The SCIS team have created a free short course. Managing your library collection and catalogue is suitable for new school library staff and for those who would like a refresher. Focusing on collection curation and cataloguing, it helps school library staff get started in organising the resource offerings in their library. The response to this course has been overwhelmingly positive, with comments ranging from ‘Thanks this is so helpful and timely while working from home’ to ‘Back to basics. A good reminder of what makes libraries tick …’
INFORMAL WORK-RELATED CPD
Informal work-related CPD refers to other activities associated with your work that contribute to your development as a professional but are not necessarily designed as CPD. Informal CPD can include:
• discussions with colleagues
• sharing knowledge and information at meetings
• participation in work-related committees
• reading, researching information via the internet; reviewing books or articles for professional purposes
• participation in activities associated with a professional association of which you are a member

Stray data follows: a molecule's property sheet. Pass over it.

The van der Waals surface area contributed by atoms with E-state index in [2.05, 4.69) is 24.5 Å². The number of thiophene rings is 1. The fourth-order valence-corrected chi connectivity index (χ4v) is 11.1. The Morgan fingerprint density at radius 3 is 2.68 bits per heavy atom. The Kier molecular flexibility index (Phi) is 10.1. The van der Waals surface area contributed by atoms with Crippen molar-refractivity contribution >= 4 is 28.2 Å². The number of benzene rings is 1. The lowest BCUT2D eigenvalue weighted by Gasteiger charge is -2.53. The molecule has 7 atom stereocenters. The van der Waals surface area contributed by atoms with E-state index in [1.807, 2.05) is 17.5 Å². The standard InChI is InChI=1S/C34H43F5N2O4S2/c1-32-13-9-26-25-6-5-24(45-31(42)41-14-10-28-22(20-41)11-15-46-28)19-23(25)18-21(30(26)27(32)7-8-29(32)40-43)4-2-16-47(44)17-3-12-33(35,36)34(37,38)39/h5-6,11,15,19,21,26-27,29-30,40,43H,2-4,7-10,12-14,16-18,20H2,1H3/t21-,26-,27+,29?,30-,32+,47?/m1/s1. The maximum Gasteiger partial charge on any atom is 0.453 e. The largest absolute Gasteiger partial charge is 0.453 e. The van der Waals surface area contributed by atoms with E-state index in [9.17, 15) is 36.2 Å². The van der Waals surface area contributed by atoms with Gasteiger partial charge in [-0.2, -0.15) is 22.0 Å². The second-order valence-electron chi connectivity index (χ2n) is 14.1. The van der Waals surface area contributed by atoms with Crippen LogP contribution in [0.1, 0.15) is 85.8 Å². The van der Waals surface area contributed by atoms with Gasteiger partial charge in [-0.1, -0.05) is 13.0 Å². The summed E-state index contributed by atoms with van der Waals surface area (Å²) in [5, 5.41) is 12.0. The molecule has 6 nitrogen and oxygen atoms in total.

• active involvement in a professional association – such as SLANZA of course! (Professional Managers Australia, 2019).
Do you have the time to shadow a colleague? What better way to learn than from the people around you? Your colleagues are likely to have insight and knowledge in related areas that you can learn from and practise. Find someone who has a skillset that you are interested in gaining and ask them if they are willing to share their expertise. Additionally, shadowing offers a broader knowledge of various jobs and functions within your team. It can provide insight into additional skills you may want to acquire as you watch your colleagues put them into practice (Wiley & Wenborn, 2018).
In response to the COVID19 crisis, the US School Library Journal (SLJ) is offering free access to the digitised edition of their magazine. Take the time to read a quality local library publication – SLANZA’s Collected magazine, or Connections, a quarterly school library journal published by SCIS. Better yet, why not try your hand at writing an article? Writing for Collected and Connections is an excellent way to advocate for your library and share your ideas with colleagues around the world. Now, more than ever, it is important to celebrate the valuable role of school libraries and recognise how they support student learning.